Opinion

Small town disadvantage

by
February 09, 2018

Poor mobile connectivity in regional areas in the modern day is concerning and should be treated as an urgent issue.

The impacts of not having what many areas of Australia take for granted as a given — a 21st century level of mobile connectivity — are many and varied.

The simplest of these is ensuring that people continue to want to live in small towns such as Katandra West and Katunga, observed to have endured well below-par connectivity for a long time now.

The lack of an adequate mobile service does nothing to encourage people to remain living in these areas and as business and social connectivity ever shifts online, they fall further behind.

Insufficient connectivity furthermore does nothing to create opportunities for businesses to develop in these areas.

In this way, the future of small towns to some degree depends on the provision of even basic mobile connectivity.

In areas such as Katunga, it may impact the ability of farms to modernise and deploy current-day technologies.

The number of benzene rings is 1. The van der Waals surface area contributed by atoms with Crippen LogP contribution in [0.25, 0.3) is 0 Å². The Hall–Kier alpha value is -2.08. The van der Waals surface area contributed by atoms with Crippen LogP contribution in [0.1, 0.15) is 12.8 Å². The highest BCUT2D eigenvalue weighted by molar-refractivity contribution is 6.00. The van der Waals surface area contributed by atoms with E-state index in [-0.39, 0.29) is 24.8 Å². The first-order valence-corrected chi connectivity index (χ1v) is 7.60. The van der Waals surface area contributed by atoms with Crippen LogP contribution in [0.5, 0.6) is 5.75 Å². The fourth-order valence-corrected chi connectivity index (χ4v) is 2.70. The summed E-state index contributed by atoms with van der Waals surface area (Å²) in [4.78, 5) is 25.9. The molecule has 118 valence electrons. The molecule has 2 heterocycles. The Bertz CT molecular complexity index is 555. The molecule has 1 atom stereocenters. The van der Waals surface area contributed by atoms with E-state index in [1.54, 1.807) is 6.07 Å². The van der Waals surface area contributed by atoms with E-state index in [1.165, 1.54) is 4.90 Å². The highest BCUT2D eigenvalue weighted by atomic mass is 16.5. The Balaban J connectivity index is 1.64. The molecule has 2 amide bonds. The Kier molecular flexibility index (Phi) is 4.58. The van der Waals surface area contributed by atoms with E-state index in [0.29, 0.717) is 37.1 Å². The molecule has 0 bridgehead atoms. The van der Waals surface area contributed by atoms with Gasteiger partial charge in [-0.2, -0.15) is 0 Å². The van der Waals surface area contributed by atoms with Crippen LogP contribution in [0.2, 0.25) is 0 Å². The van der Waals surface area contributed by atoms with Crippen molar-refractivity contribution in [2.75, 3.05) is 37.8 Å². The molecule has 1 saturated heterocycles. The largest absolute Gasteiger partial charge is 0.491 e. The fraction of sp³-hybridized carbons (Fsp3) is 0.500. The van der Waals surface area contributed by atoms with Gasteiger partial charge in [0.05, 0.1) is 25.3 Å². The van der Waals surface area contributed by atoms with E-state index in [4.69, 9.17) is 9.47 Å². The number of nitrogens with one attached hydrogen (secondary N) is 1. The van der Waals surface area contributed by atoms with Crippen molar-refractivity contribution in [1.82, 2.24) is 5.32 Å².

This puts them at a clear competitive disadvantage.

The confidence and livability of small towns too depends on such infrastructure.

It will prove nigh on impossible to even consider the prospect of working from home in these areas.

But the most serious concern of all, as State Member for Shepparton Suzanna Sheed highlighted in parliament this week, is the potential for poor connectivity to impact on the ability of authorities to respond to an emergency.

Moving forward, there is every likelihood that online and mobile connectivity will be as important to areas in the 21st century as physical connections through roads and rail were through the 20th century.

Whichever tier of government is better placed to provide funding for small towns such as these to secure adequate connectivity should take this on.

Just so long as they appreciate that if towns such as Katandra West and Katunga want to be able to prosper into the 21st century, they need 21st century connectivity.

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